Participants at the SHWT meeting discussed local food issues

GARBERVILLE >> Southern Humboldt Working Together (SHWT) met at the Civic Club in Garberville on Wednesday, Oct. 1. SHWT’s mission is to promote and sustain the wellbeing of the people, the communities, the environment, and the economy of Southern Humboldt, Northern Mendocino, and Western Trinity.

A report from Amie McClellan on the Food Policy Council was the program for the meeting.

The people in attendance at the meeting were Karl Verick of the public health department; Christina Huff of the Family Resource Center; Catreena Yampolsky, the new AmeriCorps member of the Family Resource Center; Babette Bach, cook of the Mateel Community Center lunch program; Kathy Epling, board member of the Redwoods Rural Health Center; and Amie McClellan, board member of the women’s shelter who wears lots of other hats as well.

McClellan handed out copies of the California Center for Rural Policy’s Community Food Assessment (published in 2009) and gave a brief history of the Humboldt County Food Policy Council.

McClellan explained that Connie Stewart, who had worked for assemblymember Patty Berg and been the mayor of Arcata, had gone to work for the California Center for Rural Policy. Stewart got a grant for examining food insecurity on the North Coast and got 50 or 60 people together that were all involved in the food system chain “from farm to table” as the food assessment calls it, but McClellan said it was really from farm to toilet (or compost). The group mapped out food insecurities to determine where there was the most need. Cal Fresh took over funding for the next year, McClellan said, and that was encouraging and exciting to the council. McClellan said the third year the council was mired in crafting processes, creating charters and policies, and finding what was required to work with the California Food Policy Council.

Now the Humboldt County Food Policy Council is a pretty tight-knit group of about 20 people focusing on structure and trying to get to a point they can actually do something, McClellan said.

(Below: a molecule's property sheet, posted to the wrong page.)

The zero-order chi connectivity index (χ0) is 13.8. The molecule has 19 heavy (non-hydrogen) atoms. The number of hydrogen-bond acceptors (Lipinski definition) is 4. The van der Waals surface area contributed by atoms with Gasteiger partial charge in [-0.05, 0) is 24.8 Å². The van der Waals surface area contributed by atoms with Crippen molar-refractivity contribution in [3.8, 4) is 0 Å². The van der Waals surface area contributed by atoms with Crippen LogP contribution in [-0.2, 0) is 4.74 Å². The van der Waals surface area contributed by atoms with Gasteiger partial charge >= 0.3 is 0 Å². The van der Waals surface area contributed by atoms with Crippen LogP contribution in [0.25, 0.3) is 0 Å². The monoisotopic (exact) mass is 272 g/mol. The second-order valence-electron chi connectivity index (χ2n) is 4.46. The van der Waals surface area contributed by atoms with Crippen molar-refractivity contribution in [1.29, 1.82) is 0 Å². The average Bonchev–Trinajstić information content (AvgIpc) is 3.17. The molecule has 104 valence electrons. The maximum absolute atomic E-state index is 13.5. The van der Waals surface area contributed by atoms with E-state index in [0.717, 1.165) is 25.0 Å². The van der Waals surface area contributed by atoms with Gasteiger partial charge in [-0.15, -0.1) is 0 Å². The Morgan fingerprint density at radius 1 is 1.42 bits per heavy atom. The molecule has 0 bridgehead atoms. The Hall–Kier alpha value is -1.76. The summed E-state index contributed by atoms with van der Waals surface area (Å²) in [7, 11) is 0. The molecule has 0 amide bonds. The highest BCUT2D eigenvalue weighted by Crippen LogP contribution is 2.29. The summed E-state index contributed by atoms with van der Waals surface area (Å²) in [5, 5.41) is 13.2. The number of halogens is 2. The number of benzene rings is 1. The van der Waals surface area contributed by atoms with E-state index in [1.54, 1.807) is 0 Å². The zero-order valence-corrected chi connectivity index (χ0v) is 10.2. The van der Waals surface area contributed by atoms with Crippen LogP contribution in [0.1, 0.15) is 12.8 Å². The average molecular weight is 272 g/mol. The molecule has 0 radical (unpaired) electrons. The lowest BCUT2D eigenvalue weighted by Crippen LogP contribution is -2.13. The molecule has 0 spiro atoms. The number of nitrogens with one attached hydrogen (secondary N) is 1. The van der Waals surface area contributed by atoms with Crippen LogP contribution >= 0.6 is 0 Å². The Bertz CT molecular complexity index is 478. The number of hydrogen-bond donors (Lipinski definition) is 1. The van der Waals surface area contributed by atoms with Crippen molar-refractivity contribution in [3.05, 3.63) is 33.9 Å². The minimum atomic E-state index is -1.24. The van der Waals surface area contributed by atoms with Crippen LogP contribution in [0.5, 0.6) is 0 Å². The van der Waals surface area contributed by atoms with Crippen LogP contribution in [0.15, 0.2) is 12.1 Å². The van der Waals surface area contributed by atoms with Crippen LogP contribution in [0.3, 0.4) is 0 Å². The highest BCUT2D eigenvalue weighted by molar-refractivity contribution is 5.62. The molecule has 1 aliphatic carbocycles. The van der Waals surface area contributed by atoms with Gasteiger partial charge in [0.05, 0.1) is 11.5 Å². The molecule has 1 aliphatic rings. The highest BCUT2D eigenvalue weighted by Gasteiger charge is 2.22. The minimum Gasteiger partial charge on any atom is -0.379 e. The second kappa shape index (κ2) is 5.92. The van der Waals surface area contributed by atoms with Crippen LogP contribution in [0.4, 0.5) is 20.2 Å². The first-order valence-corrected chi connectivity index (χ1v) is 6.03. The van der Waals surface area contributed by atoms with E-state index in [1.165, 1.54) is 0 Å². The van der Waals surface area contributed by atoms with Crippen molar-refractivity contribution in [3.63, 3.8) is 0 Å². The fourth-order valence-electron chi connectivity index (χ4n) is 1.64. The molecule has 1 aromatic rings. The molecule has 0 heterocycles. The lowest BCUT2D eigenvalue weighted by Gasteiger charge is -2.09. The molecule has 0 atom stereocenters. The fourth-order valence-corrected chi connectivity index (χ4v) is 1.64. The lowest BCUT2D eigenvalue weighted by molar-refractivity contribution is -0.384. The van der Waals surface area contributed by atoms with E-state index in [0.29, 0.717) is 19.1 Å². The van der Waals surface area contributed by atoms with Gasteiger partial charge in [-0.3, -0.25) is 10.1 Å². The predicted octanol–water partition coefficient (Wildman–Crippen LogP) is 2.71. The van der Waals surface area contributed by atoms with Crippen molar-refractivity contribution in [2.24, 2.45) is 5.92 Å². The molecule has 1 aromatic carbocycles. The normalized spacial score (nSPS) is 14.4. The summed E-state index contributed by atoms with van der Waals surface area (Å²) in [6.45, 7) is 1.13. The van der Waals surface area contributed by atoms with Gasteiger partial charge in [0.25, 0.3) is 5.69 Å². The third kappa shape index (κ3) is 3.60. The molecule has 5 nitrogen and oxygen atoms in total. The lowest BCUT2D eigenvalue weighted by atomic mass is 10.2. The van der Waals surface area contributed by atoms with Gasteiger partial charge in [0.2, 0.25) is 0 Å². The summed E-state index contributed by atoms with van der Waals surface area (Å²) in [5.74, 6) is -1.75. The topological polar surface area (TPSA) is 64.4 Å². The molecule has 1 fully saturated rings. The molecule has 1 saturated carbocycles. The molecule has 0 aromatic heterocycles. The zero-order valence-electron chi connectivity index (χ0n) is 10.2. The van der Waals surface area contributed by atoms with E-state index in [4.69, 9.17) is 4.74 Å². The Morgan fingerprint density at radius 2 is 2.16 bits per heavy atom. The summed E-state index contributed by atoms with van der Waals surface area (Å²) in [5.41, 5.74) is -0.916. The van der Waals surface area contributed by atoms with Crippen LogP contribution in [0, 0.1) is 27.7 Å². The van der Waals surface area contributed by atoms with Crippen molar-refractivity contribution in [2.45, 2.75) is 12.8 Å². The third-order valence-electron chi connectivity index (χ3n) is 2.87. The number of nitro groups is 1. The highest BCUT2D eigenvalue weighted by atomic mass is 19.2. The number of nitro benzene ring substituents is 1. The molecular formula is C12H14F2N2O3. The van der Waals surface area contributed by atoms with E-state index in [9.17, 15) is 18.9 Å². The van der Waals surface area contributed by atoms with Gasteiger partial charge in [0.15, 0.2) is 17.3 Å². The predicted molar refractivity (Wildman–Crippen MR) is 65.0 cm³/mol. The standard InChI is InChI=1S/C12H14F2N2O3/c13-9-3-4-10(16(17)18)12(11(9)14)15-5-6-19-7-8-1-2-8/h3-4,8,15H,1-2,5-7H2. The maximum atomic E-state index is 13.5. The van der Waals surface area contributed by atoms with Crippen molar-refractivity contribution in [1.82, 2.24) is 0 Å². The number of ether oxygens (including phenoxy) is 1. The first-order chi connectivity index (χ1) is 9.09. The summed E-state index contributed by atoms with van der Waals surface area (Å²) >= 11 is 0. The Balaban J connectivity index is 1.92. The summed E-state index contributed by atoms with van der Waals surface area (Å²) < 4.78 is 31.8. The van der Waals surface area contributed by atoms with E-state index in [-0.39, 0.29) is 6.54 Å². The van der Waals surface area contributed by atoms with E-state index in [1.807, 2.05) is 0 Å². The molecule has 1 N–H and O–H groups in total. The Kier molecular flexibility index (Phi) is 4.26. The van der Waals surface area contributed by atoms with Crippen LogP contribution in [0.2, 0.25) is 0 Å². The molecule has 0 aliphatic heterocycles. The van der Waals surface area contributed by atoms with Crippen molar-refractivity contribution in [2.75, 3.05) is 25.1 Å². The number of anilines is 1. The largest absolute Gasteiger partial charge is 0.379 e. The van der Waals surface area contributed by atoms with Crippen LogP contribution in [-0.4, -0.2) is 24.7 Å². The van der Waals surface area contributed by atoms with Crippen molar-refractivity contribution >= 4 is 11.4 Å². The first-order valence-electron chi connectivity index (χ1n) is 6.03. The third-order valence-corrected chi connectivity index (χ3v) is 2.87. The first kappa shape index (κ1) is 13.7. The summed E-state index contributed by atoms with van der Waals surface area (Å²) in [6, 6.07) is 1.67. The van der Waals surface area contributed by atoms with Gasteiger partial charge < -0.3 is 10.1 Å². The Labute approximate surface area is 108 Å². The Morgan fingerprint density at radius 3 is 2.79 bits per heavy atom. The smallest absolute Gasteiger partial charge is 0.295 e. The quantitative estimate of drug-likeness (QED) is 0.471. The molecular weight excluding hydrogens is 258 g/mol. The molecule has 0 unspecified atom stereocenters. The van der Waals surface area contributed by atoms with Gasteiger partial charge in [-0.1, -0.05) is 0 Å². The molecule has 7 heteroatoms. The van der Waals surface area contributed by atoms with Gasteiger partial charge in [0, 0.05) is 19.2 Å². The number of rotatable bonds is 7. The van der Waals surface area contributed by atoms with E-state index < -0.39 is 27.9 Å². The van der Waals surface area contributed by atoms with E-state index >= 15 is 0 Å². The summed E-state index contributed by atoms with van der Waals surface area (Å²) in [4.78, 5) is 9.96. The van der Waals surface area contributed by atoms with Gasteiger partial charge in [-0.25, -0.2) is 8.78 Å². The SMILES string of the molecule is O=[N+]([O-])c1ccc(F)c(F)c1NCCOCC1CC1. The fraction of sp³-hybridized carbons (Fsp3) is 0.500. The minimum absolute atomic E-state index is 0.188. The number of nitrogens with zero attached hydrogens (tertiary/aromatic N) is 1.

Topics the Food Policy Council is working on include healthy food access and education, planning and land use, agricultural production, food processing, farm to institution, food insecurity, distribution and food waste.

McClellan said the Food Policy Council is planning a larger food policy forum for sometime in 2016 and they want Southern Humboldt to come prepared with what is needed locally.

McClellan said she has been the Southern Humboldt representative, and the council would like to see strong participation behind her, and “our own little council” set up locally. Along with McClellan, several people are now considering how to strengthen local participation in food policy. Since people who are involved in these issues are very busy, the SHWT group liked the idea of using SHWT meetings, that usually occur once a month, to create a group of local people involved in aspects relevant to the Food Policy Council. The group thought that the last half hour of each SHWT meeting could be devoted to local food policy discussions and actions, and prepare for the 2016 Food Policy Council forum.

Epling said she would like to see a food policy task force with connections and pragmatic ways of getting food to people in need.

Difficulties in getting fresh, healthy food to schools was discussed. The problems of transportation were cited as part of the high expense of school food programs in Southern Humboldt. Huff reported that there is a federal grant for an after school food program for anyone under the age of 18, but staffing has not been worked out yet and this kind of program works best when paired with other after school programs, so it has not yet been fully implemented.

Local food insecurity, food quality and food distribution problems were discussed by the group. Distribution was particularly focused on, since there are local farmers and producers of food that might provide surplus to those in need if there was a program or network for distribution.

The public is encouraged to become involved and can call Kathy Epling, SHWT board secretary, at 707-923-4488 for more information.

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